Smart Petri Dish Provides Lensless Imaging
PASADENA, Calif., Oct. 14, 2011 — Using a smartphone and some Lego blocks, engineers at California Institute of Technology have created a new way to analyze cell cultures on the fly.
Because the phone’s imaging chip is used as a quasi petri dish, the Caltech team has dubbed its product ePetri. The technology is described in the online edition of the Proceedings of the National Academy of Sciences.
Petri dishes are primarily used to grow cells, and they help identify bacterial infections such as tuberculosis. Conventional use of a petri dish requires that the cells to be cultured be placed in an incubator to grow. As the sample grows, it is removed — often numerous times — from the incubator to be studied under a microscope.
The ePetri, however, does away with bulky microscopes and significantly reduces human labor time, while improving the way in which the culture growth can be recorded.
In a new smart petri dish, a culture is placed on the image sensor chip (left), while a cell phone’s LED screen is used as a scanning light source. The device is placed in an incubator with a wire running from the chip to a laptop outside the incubator. (Photo: Guoan Zheng, California Institute of Technology)
“Our ePetri dish is a compact, small, lens-free microscopy imaging platform. We can directly track the cell culture or bacteria culture within the incubator,” said Guoan Zheng, lead author of the study. “The data from the ePetri dish automatically transfers to a computer outside the incubator by a cable connection. Therefore, this technology can significantly streamline and improve cell culture experiments by cutting down on human labor and contamination risks.”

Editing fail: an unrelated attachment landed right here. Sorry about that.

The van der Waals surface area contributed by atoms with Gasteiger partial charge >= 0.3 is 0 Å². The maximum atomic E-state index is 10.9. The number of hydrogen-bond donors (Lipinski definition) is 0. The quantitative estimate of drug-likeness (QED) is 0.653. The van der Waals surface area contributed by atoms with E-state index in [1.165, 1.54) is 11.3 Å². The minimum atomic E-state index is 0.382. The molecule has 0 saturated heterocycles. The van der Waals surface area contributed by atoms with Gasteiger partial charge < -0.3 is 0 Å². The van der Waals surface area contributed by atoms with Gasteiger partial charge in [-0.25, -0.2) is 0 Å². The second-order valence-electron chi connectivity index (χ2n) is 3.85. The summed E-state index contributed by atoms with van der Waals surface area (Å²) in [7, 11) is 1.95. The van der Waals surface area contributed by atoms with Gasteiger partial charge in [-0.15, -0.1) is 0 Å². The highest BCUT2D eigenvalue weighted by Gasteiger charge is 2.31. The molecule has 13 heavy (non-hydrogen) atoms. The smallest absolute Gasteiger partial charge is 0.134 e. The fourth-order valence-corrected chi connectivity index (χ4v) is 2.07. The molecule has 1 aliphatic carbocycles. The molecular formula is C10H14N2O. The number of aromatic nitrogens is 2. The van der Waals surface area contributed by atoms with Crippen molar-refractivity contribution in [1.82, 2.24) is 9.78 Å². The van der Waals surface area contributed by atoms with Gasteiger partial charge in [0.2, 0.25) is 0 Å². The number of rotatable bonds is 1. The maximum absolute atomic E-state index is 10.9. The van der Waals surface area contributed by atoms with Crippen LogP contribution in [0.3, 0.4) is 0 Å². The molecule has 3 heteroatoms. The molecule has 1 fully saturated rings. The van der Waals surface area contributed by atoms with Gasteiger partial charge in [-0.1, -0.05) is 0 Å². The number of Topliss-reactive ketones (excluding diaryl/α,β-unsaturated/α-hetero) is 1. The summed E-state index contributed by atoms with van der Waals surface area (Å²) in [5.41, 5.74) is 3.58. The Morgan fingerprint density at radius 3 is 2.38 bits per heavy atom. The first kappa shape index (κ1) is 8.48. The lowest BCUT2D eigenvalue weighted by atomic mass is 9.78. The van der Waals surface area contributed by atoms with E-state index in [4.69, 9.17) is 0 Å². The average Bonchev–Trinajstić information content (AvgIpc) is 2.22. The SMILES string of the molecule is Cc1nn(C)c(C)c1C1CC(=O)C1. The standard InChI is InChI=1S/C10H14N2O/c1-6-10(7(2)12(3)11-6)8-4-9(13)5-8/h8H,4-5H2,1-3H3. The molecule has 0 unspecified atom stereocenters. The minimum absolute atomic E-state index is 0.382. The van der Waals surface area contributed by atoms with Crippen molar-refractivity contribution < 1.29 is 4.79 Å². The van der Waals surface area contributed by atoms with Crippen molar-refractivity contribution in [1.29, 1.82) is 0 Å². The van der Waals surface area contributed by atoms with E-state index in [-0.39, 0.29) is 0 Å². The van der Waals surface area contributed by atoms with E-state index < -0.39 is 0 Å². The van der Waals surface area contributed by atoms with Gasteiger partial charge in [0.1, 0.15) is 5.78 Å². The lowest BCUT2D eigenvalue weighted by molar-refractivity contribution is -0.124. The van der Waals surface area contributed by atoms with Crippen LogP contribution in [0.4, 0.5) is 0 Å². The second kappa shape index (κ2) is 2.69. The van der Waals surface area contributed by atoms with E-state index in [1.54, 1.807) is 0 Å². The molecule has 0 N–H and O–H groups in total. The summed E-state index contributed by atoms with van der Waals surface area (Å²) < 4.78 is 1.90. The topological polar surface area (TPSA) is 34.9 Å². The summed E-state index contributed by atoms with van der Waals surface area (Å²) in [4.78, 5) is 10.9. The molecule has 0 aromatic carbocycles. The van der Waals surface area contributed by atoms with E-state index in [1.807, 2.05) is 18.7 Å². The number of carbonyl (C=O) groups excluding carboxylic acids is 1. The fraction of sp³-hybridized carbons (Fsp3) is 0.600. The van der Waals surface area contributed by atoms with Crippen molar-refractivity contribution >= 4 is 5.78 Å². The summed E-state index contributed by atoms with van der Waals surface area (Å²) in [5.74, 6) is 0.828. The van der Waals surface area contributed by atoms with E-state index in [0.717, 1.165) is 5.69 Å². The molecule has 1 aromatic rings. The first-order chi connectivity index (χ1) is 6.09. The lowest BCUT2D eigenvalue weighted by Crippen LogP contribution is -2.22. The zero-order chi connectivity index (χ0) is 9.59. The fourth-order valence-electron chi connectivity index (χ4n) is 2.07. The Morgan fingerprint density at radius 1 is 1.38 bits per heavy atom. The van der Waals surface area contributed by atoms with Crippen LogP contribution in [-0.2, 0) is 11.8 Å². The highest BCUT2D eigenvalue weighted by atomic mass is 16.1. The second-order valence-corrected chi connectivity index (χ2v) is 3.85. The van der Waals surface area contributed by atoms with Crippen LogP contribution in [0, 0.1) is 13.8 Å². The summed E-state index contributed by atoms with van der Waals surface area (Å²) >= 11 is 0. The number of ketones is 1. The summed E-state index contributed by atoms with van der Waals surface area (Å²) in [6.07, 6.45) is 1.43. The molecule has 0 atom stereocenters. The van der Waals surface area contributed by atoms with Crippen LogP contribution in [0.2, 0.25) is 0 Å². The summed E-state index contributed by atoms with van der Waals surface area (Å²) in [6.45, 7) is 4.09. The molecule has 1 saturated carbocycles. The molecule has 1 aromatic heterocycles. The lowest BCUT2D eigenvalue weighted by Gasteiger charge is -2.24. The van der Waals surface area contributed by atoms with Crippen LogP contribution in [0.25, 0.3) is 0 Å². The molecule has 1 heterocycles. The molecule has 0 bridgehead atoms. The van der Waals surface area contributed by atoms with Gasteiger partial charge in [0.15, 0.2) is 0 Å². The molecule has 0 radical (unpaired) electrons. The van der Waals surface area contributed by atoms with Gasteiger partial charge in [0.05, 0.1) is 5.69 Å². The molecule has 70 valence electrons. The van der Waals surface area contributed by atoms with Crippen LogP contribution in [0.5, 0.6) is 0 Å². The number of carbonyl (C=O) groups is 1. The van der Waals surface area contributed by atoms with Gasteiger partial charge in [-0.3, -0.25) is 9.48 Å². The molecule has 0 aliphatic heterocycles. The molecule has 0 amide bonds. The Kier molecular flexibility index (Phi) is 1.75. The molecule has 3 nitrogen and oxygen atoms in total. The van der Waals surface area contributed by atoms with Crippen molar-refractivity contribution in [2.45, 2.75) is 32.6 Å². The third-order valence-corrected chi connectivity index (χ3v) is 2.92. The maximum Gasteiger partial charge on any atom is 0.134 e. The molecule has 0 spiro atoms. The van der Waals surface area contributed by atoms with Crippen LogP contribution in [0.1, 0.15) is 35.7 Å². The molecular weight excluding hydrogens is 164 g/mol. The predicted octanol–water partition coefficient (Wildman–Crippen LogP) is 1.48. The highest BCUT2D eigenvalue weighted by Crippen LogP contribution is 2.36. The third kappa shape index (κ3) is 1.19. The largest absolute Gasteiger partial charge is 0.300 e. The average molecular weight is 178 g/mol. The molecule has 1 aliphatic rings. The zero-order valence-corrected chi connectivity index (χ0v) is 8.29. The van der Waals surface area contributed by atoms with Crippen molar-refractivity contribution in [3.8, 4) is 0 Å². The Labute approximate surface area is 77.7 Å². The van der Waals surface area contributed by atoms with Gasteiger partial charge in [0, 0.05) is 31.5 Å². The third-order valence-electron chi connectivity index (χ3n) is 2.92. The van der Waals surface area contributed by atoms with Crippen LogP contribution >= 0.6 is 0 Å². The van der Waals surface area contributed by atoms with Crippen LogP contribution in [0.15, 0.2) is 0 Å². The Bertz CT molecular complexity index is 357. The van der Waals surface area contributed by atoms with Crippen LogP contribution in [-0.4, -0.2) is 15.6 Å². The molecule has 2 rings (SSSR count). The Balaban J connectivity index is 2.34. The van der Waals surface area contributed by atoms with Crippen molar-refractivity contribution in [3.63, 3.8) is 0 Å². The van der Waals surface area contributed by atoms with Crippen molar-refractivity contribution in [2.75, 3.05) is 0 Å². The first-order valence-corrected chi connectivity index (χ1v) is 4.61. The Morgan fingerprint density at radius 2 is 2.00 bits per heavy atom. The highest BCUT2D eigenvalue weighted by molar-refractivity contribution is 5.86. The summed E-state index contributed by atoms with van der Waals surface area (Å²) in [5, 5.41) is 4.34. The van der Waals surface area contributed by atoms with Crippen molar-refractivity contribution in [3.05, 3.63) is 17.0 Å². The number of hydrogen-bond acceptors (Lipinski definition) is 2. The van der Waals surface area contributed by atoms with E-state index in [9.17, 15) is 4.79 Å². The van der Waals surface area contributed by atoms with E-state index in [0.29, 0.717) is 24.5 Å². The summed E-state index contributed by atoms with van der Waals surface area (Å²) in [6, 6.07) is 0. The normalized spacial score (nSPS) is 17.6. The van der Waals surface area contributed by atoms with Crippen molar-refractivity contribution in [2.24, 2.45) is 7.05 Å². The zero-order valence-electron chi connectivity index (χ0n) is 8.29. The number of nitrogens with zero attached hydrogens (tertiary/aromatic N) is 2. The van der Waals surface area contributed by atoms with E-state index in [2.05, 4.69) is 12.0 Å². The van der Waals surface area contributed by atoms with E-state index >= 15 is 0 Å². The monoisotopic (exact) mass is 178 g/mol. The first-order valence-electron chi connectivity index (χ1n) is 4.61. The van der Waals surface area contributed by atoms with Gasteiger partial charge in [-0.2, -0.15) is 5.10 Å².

The team built the platform prototype using a Google smartphone, a commercially available cell phone image sensor and Lego building blocks. The culture is placed on the image sensor chip, while the phone’s LED screen is used as a scanning light source. The device is placed in an incubator with a wire running from the chip to a laptop outside the incubator, which saves images of the cells as they are growing in real time. The technology is adept at imaging confluent cells — those that grow very close to one another and that typically cover the entire petri dish.
“Until now, imaging of confluent cell cultures has been a highly labor-intensive process in which the traditional microscope has to serve as an expensive and suboptimal workhorse,” said Changhuei Yang, senior author of the study. “What this technology allows us to do is create a system in which you can do wide-field-of-view microscopy imaging of confluent cell samples. It capitalizes on the use of readily available image sensor technology, which is found in all cell phone cameras.”
In addition to simplifying medical diagnostic tests, the ePetri platform may be useful in areas such as drug screening and detection of toxic compounds. It has also proved to be practical for use in basic research.
Michael Elowitz, a co-author on the study, has used the ePetri system to observe embryonic stem cells. Stem cells in different parts of a petri dish often behave differently, changing into various types of more specialized cells. Using a conventional microscope with its lens’s limitations, a researcher effectively wears blinders and can focus on only one region of the petri dish at a time, Elowitz said. By using the ePetri platform, however, Elowitz could follow the stem-cell changes over the entire surface of the device.
“It radically reconceives the whole idea of what a light microscope is,” he said. “Instead of a large, heavy instrument full of delicate lenses, Yang and his team have invented a compact lightweight microscope with no lens at all, yet one that can still produce high-resolution images of living cells. Not only that, it can do so dynamically, following events over time in live cells, and across a wide range of spatial scales from the subcellular to the macroscopic.”
For more information, visit: www.caltech.edu
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